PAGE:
Cardiovascular disease (CVD) is a leading cause of illness and death among Australian women. Nationally, there is increased recognition of gender differences in CVD risk factors, presentation, treatment and outcomes.

This report gives a statistical overview of the impact of common forms of CVD—coronary heart disease, stroke, heart failure and cardiomyopathy—on Australian women.

More than half a million women have CVD

An estimated 510,000 (4.8%) Australian women aged 18 and over reported 1 or more heart, stroke and vascular diseases in 2017–18.

Around 22,200 women had an acute coronary event (heart attack or unstable angina) in 2016, and 17,900 women had a stroke in 2015.

A major cause of illness and death

CVD accounted for 12% of the total burden of disease among Australian women in 2015, and caused 22,200 female deaths in 2016—more than any other disease group.

Lifestyle changes can reduce risk

The proportion of women who smoked daily has fallen from 24% in 1989–90 to 11% in 2017–18. However, 60% of women were overweight or obese in 2017–18.

Heart attacks and deaths have fallen

The acute coronary event rate among women halved between 2001 and 2016. Stroke incidence among women fell by 25% between 2001 and 2015.

The share of total female deaths due to CVD fell from 37% in 2006 to 29% in 2016.

Smaller improvements—and a rise in strokes—among younger women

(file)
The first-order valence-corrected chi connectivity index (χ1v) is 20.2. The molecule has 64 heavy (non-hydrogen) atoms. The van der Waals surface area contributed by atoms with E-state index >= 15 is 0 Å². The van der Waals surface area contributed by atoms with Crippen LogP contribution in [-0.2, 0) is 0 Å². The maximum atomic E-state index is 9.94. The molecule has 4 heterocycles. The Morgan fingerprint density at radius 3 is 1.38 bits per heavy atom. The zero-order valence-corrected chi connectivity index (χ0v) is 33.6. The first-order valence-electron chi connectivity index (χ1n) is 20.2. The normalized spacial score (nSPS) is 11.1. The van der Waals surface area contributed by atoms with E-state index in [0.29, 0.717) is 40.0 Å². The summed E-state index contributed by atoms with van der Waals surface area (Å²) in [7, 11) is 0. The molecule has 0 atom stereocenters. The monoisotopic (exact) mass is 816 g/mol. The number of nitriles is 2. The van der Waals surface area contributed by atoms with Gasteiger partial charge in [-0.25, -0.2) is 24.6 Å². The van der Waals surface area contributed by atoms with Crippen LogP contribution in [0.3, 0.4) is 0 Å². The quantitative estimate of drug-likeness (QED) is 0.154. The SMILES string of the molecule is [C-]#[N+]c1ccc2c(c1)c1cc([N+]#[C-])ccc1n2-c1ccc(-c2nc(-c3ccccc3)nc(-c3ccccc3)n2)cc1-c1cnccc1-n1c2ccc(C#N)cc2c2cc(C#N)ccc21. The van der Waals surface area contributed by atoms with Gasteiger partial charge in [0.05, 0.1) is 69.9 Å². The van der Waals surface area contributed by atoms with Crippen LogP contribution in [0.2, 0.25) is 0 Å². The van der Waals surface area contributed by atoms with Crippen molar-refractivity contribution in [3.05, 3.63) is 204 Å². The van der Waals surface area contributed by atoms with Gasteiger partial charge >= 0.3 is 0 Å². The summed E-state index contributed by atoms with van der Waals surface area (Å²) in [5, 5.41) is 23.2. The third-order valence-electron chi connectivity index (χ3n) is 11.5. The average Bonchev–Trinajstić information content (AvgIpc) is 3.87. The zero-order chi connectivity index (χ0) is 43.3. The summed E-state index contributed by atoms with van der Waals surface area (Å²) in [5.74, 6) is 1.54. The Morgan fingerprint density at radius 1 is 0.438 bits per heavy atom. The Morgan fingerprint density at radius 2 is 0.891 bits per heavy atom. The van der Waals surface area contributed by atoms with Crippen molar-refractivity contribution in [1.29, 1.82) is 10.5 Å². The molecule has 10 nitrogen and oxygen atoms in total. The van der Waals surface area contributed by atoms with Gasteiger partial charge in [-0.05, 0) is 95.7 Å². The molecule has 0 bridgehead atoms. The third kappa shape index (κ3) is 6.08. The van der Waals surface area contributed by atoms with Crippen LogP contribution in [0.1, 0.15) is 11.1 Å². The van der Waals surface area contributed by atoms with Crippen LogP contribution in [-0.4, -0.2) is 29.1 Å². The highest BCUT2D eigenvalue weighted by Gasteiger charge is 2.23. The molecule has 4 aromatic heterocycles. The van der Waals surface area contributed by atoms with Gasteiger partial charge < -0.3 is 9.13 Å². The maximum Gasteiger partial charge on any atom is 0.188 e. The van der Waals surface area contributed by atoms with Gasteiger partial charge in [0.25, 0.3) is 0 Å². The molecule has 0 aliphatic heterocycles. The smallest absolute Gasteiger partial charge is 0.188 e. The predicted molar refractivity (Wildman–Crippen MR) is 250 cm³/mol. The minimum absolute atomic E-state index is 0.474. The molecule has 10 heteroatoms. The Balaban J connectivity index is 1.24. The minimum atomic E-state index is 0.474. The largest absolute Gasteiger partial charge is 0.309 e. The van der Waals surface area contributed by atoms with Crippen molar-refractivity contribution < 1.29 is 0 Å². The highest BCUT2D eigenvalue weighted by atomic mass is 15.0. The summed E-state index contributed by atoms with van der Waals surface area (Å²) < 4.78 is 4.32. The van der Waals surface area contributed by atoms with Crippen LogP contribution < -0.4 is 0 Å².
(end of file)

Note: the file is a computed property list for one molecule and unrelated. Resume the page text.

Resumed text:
From 2001 to 2015, the incidence of acute coronary events among women aged 35–44 fell by 22%, compared with 65% among women aged 65–74.

Between 2001 and 2015, stroke incidence increased among younger women by 16% for ages 35–44 and 12% for ages 45–54.

Between 2006 and 2016, CVD death rates fell by more than 40% for women aged 65–74 and 75–84 and 13% for women aged 45–54.

Hospitalisation rates rising for younger women

Between 2006–07 and 2015–16, CVD hospitalisation rate for females fell by 5.3%, but rates increased by 11% for ages 25–34, and 4.7% for ages 35–44.

Impact on Indigenous women

An estimated 12,500 Aboriginal and Torres Strait Islander women had a form of heart, stroke or vascular disease in 2012–13; of these, 7,100 had coronary heart disease.

Indigenous women were up to twice as likely as non-Indigenous women to have CVD, and to die from coronary heart disease or stroke.